The story of Delia and her buttons underlines how elections and campaigning needn’t be a dull, monotone business; and that being visible (in this case through making or wearing a button) can be a powerful and effective campaign tool and a change agent. And that latter bit gets to the very heart of why I care about politics and getting more people involved in the democratic process.
One answer to the question “what’s next?” for all the activists and grassroots networks of the Obama election campaign has just had its first outing. Across the US last weekend several thousand “stimulus parties” were held. These were structured but self-organised events aimed not just at selling the Obama stimulus package but educating, getting constructive feedback, letting people feel they were taking some ownership of the package and the process, and encouraging them to come up with elements they could advocate or take action on.
Welcome to the world of ‘Organizing for America’ – the Democrat party and Obama’s bold, ground-breaking and potentially hugely politically significant new project. 538′s Sean gives a brilliant first-hand account of what one of these events in Bowie, Maryland was like. Of course not all the stimulus parties were as well attended or productive as that one, and the media has quite happily picked up on some of the less successful cases. And it will be interesting to see how much of the talk then gets translated into action(s). But as a first-try of a model for popular engagement in policy and sustaining grassroots activism, it has a lot going for it. And the word is resources and field staff are going to be committed to it in near 50 states, so there’s definitely more to come. Plus as long as you have passionate people – the like of which Sean interviewed and are quoted below – involved, I am going to be following what happens.
“We’re vested in the campaign, it’s not just something where we’re just bystanders. We’ve put sweat equity in bringing this campaign to fruition. The real campaign started on November 4… A lot of us here have paid so much into it and we want to see the rewards are reaped.” (Curtis Valentine)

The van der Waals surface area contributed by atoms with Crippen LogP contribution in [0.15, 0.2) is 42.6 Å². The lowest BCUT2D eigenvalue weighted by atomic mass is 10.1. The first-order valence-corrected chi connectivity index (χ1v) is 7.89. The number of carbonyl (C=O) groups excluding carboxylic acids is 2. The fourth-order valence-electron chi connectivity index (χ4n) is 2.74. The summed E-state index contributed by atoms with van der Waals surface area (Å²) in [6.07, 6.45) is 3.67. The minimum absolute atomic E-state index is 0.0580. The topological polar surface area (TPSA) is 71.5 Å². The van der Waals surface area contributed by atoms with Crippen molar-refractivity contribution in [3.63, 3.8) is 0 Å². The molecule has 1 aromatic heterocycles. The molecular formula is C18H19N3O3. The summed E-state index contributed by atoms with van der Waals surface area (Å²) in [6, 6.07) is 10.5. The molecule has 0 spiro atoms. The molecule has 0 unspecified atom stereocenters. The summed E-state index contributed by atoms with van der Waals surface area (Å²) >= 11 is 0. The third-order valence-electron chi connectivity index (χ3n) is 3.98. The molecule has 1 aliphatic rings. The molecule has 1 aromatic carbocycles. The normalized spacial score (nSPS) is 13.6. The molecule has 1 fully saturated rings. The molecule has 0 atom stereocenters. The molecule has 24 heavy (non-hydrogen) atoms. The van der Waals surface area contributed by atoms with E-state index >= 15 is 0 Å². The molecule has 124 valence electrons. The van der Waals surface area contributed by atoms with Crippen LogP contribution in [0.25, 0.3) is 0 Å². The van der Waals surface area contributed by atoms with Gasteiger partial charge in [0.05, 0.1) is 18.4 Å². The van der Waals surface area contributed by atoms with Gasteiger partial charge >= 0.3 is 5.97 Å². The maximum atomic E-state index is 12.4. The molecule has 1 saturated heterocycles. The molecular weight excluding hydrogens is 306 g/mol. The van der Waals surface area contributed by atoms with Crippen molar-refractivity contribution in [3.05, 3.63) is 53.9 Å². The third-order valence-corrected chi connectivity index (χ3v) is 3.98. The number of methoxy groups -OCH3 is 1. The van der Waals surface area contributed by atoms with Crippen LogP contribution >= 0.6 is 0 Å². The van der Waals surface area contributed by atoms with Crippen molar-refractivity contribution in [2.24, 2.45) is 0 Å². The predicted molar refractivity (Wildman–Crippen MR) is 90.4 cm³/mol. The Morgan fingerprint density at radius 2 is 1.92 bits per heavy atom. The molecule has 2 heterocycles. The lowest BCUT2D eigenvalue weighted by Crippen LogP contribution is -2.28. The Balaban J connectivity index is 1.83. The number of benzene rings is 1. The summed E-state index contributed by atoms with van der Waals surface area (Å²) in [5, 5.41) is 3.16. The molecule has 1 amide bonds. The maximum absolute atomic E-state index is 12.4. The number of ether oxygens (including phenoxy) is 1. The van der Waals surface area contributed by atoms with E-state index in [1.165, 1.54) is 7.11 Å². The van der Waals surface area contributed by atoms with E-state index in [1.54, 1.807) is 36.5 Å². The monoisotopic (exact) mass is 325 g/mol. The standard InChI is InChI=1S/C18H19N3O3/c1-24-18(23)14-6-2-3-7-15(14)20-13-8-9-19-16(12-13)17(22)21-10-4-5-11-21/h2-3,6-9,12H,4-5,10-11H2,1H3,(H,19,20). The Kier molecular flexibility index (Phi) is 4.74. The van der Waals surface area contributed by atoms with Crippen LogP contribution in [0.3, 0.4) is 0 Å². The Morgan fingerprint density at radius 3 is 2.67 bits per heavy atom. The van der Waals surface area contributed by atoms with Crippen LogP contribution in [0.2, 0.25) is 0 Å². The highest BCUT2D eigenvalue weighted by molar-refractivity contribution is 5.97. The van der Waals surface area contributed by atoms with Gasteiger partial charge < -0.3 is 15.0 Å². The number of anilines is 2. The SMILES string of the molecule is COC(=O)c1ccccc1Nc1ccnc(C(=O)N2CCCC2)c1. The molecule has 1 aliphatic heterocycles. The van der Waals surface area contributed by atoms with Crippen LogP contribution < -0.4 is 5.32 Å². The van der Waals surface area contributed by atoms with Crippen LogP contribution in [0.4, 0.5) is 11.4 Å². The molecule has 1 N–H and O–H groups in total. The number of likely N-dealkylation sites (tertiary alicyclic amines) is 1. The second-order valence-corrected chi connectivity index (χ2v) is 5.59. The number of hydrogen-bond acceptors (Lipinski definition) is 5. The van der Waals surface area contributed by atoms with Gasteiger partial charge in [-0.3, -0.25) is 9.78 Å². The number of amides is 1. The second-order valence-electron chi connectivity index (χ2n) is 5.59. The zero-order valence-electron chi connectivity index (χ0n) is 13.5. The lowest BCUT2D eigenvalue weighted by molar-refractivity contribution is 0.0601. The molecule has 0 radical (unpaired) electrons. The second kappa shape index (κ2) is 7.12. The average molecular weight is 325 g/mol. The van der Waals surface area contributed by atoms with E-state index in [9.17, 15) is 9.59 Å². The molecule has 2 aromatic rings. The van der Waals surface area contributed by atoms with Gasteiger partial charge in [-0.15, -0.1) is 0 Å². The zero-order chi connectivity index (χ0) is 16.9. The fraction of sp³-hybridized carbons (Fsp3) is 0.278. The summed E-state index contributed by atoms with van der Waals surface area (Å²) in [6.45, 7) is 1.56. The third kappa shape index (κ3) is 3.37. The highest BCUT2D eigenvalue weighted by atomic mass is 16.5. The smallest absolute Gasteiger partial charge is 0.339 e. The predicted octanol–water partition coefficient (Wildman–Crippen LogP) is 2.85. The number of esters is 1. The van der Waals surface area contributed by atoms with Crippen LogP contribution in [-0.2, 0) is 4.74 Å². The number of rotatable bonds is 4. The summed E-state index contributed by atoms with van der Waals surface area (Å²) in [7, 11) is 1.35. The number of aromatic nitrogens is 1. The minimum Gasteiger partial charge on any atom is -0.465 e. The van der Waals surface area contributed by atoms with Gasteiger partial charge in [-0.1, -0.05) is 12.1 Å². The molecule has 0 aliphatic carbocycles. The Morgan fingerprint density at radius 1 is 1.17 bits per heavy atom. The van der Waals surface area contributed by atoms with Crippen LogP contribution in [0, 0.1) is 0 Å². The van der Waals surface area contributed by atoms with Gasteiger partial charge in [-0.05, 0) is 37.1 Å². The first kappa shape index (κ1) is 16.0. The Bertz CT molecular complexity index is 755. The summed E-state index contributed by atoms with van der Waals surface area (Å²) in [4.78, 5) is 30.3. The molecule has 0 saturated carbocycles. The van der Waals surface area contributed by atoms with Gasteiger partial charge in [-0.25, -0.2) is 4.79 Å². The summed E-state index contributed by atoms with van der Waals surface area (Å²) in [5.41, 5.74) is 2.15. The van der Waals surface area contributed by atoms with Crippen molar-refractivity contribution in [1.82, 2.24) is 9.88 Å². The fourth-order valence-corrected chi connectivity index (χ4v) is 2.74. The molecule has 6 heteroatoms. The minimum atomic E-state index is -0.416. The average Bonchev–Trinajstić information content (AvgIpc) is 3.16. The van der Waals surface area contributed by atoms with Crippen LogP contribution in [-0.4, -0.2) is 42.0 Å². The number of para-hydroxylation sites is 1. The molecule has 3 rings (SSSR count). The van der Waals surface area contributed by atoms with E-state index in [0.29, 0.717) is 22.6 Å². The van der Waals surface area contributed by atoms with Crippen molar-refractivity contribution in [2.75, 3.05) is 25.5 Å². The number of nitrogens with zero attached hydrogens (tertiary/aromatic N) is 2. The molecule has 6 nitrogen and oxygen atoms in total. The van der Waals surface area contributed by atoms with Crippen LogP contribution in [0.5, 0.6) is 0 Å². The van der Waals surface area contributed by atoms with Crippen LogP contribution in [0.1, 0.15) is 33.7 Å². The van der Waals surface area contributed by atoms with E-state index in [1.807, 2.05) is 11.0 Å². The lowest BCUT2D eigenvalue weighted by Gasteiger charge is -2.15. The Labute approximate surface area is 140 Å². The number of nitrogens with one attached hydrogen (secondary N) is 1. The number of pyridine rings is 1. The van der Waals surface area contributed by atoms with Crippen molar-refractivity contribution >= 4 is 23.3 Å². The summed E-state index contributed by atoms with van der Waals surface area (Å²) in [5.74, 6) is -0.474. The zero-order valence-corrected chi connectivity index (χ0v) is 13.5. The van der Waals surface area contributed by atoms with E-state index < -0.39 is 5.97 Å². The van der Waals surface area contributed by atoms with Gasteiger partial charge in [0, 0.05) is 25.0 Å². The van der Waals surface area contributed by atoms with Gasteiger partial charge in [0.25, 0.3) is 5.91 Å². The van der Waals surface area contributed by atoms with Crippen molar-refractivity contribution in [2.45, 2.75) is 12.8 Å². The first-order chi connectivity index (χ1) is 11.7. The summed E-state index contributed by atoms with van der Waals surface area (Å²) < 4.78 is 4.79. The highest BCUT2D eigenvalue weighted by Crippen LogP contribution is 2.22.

“I just want to stay involved, I just want to get as much information as I can. I just want to stay plugged in.” (Ophelia Vanderpool)
“I want to get good information, be an activist, continue to have Barack’s back.” (Vanessa Davis)
“I was fired up then and I’m fired up now. My whole goal here is one of hope, and a trust that we can continue the momentum that we started.” (Toni Byrd)
After the meal at the We the People inaugural gala, I was lucky enough to have the opportunity to do a sit-down interview with one of the nicest guys I met all week – James Smith. Lucky in another way as well, as it was by chance that the whole thing happened. He had originally approached me to take some photos of him and I’d half-jokingly said yes as long as I could do an interview. Not only did he agree, but he even came looking for me after dinner so I didn’t miss my moment. And he was also okay with having Meghan filming away too. The downside to that was that my note-taking wasn’t as meticulous as it should have been, and I will have to go back to the video footage to add in a few more details I didn’t scribble down. But here’s the main part of the profile:
James Smith is from Bay City, Texas. He was a precinct captain, including during the primaries. Having been involved in it, he was a fan of the “Texas two-step” – the unique process of holding both a primary and a caucus to decide the state’s allocation of delegates to the Democrat Convention.